I think the replacement technique has to be used with extreme caution. It will depend on the type of narrative you've established. But it can be a nice, punchy technique when it's applicable.

Over all, you've got some nice things on this list. Very cool ideas.


There's nothing wrong with "was". Not every sentence that uses "was" is passive voice, and even if the sentence were passive voice, that wouldn't necessarily be a problem.

The passive voice is when the sentence has no subject. A common test for passive voice is to add "by zombies" at the end of the sentence and see if it, at least grammatically, makes sense. For example, "The girl was hit" is passive voice, and the test of adding "by zombies" turns the sentence into "The girl was hit by zombies" which makes grammatical sense. "The girl was beautiful" is NOT passive voice, despite the use of the word "was", and if you try the test of adding "by zombies", you get "The girls was beautiful by zombies", which makes no sense.

So... your examples are not passive voice. And even if they were, there are good times to use passive voice. See When *should* I use passive voice? for discussion/examples.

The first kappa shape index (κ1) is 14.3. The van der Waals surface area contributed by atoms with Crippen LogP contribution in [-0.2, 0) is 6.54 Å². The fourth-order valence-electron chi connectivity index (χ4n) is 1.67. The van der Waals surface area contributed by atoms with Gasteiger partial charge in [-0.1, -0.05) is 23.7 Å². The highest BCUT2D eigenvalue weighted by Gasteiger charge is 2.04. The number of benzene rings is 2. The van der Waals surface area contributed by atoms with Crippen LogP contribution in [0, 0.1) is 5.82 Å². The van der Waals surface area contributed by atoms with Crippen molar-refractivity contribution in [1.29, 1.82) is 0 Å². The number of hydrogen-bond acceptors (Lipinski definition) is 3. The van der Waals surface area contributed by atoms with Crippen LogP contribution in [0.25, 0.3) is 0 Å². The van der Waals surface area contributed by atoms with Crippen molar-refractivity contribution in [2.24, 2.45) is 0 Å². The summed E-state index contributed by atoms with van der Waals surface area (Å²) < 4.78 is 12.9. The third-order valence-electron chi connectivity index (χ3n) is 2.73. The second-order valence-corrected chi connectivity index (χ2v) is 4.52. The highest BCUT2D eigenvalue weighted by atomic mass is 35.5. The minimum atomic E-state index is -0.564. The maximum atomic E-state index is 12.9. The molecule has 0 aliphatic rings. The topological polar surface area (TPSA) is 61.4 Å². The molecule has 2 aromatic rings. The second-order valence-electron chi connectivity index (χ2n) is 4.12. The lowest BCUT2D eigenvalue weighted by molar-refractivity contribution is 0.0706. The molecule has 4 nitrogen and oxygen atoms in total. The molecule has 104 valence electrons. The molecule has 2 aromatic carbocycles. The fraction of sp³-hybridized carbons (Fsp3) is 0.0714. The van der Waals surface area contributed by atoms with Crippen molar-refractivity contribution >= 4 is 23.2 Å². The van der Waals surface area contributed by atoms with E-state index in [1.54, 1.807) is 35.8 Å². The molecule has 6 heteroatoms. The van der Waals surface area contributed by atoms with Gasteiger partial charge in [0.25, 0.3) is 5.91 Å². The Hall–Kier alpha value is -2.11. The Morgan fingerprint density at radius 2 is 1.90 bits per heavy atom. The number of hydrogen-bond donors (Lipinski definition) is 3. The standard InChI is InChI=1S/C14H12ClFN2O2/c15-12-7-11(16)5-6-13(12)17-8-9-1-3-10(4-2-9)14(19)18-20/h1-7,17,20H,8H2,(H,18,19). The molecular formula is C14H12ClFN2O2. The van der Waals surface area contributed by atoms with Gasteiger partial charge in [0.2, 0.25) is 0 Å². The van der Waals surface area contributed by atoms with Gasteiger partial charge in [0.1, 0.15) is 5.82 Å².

The verb "to be" is a good verb, in all its conjugations. Overusing it will lead to boring writing, just as overusing any verb will lead to boring writing. But using it sometimes? Not a problem. Check your favourite books - you'll probably see lots of "was" and other forms of "to be".


What most people mean when they're talking about passive voice is really lazy, static verbs. Passive voice can be a useful tool, but lazy verbs put your text to sleep.

That said, I'm hardly an expert, but here's my opinion about your techniques:

  • Changing the order of the sentence: Looks good

  • Using "in" and "on": Looks good

  • Inverting the order of the sentence: Looks good

  • Applying repetition: I don't think so. I think the other sentences are far worse than the passive voice.

  • Replacing "was" with a more "interesting" verb: This is the one I had in mind when talking about lazy verbs. You have replaced the link verb, but the verb is still pretty lazy. Possibilities:

    • The old Victorian haunted the corner

    • The thick stone walls of the Bastille like dwelling guarded the corner

  • Replacing "there wasn't/it wasn't" with "not": Interesting. Your changes here twist the entire mood of the sentence. Will think about this one.

  • Removing "it/he/she was": The problem is that you're using a whole sentence as an adjective. Possibilities: